The New York Times ran a story today that says the next consumer crisis is credit cards — a sobering fact in a nation that has racked up massive amounts of credit card debt.
Unfortunately, when times get hard, many people turn to credit cards to help them make ends meet … and only dig themselves into a deeper hole.
I’ve been through this myself, buying things on credit when I had no other way to pay for them. I’m not talking about plasma TVs, but about necessities like medical bills. As a result, I dug myself deep into debt, and one of the biggest decisions of my life was to get rid of credit cards and begin eliminating my debt.
At the beginning of this year, I finally got completely out of debt, and I celebrated. But it wasn’t easy. It took some hard decisions, some sacrifices, and a commitment to change my spending habits.
I highly recommend that people get out of debt and stay out of debt, especially as the economy hits difficult times. It’s not a good position to be in if you lose your job while burdened with lots of debt. Better: become debt-free, with a good emergency fund and a small budget. That’s recession-proof personal finances.
Here’s how to get there in six steps:
1. Curtail spending. The first step is to stop the bleeding. If you’re trying to get out of a hole, you’ve got to stop digging first. So make the decision right now to not use your credit card except in emergencies. Cut back on your spending in any way you can, at least for now as you try to get out of debt. Consider tracking your spending for a week or two at least, writing down every purchase, so that you can see where your money is going. Some suggestions for cutting back: eating out, going out, magazines, expensive coffees or other drinks and snacks, new gadgets, non-essential clothing purchases, non-essential furniture or home purchases, to name a few. Now, I’m not suggesting that you never eat out or go out to have fun — but I am suggesting that you cut back on these types of spending. Find other ways to have fun that don’t cost as much.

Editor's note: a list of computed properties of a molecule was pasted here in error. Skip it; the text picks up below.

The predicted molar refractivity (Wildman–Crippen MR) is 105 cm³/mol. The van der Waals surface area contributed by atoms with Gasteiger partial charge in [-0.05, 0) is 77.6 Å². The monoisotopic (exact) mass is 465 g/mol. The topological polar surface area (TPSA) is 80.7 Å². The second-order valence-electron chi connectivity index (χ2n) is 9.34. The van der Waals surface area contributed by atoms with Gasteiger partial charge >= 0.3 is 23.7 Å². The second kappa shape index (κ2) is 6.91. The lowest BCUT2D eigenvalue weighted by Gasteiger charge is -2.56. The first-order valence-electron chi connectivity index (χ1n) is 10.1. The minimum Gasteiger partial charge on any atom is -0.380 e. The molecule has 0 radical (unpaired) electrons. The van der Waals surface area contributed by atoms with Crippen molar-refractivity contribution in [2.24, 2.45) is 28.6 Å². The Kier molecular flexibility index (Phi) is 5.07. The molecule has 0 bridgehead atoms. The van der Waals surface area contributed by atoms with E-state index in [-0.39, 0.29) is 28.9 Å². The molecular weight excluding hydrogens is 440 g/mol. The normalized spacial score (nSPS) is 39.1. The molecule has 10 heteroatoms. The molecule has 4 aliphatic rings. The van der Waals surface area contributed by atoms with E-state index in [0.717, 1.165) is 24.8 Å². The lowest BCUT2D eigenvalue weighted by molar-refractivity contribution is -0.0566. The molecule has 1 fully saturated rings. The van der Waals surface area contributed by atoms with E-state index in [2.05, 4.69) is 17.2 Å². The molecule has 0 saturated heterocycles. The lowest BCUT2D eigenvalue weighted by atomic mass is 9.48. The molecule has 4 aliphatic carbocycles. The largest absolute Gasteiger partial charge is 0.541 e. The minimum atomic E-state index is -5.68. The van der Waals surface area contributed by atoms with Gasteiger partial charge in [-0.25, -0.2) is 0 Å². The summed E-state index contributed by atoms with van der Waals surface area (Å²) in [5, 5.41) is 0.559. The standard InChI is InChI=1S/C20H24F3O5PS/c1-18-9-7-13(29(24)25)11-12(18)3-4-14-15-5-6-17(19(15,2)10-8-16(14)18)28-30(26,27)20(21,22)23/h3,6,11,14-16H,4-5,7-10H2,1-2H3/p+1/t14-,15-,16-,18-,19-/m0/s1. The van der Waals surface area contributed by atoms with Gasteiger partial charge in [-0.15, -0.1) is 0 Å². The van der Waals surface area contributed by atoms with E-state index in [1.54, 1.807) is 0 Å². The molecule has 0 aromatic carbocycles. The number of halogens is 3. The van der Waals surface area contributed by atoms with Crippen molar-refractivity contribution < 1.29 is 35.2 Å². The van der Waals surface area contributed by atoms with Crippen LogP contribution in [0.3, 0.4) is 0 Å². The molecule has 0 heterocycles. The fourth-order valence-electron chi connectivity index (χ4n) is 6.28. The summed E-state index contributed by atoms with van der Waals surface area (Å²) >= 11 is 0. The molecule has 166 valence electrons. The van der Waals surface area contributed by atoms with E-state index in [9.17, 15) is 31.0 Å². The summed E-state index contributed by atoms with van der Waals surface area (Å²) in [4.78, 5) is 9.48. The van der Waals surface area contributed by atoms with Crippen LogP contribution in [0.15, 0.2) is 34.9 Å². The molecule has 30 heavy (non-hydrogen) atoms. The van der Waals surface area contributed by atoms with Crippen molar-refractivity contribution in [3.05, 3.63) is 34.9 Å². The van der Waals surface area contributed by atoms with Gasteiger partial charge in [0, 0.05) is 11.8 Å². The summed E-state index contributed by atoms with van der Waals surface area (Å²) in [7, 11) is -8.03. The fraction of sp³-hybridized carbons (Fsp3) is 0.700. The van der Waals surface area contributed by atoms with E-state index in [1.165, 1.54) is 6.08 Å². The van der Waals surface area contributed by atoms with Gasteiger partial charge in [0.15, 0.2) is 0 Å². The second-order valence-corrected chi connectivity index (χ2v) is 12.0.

2. Save an emergency fund. With the money you save from Step 1, begin saving an emergency fund as quickly as possible. Let’s say you identify $200 per paycheck that you can save from cutting back on specific spending items (as an example — your amount will vary). Now put that $200 into a savings fund each paycheck, and within 5 paychecks you’ll have a $1,000 emergency fund saved up. This is extremely important, as there will always be unexpected emergencies that come up (you have to go to the hospital, you car breaks down, you home floods, etc.) and many people will use credit cards to pay for these expenses when they don’t have an emergency fund. If you have an emergency fund, you can avoid going deeper into the hole when these expenses inevitably come up.
3. Make debt elimination a priority. Once you have a small emergency fund saved up ($1,000 is best to start with, but you can get by with as little as a $500 fund), begin channeling your extra money toward debt repayment. Make this a top priority, or you won’t get to it. That means make it your first payment each payday: set up an automatic payment at your bank where you automatically pay an extra amount to your highest-interest debt. Pay the minimum on your other debts for now, and once you pay off the highest-interest debt, put all your extra money to your next highest-interest debt … and so on, until all debts are paid off. An alternative is to pay your smallest debt first, then focus on the next biggest debt, and so on.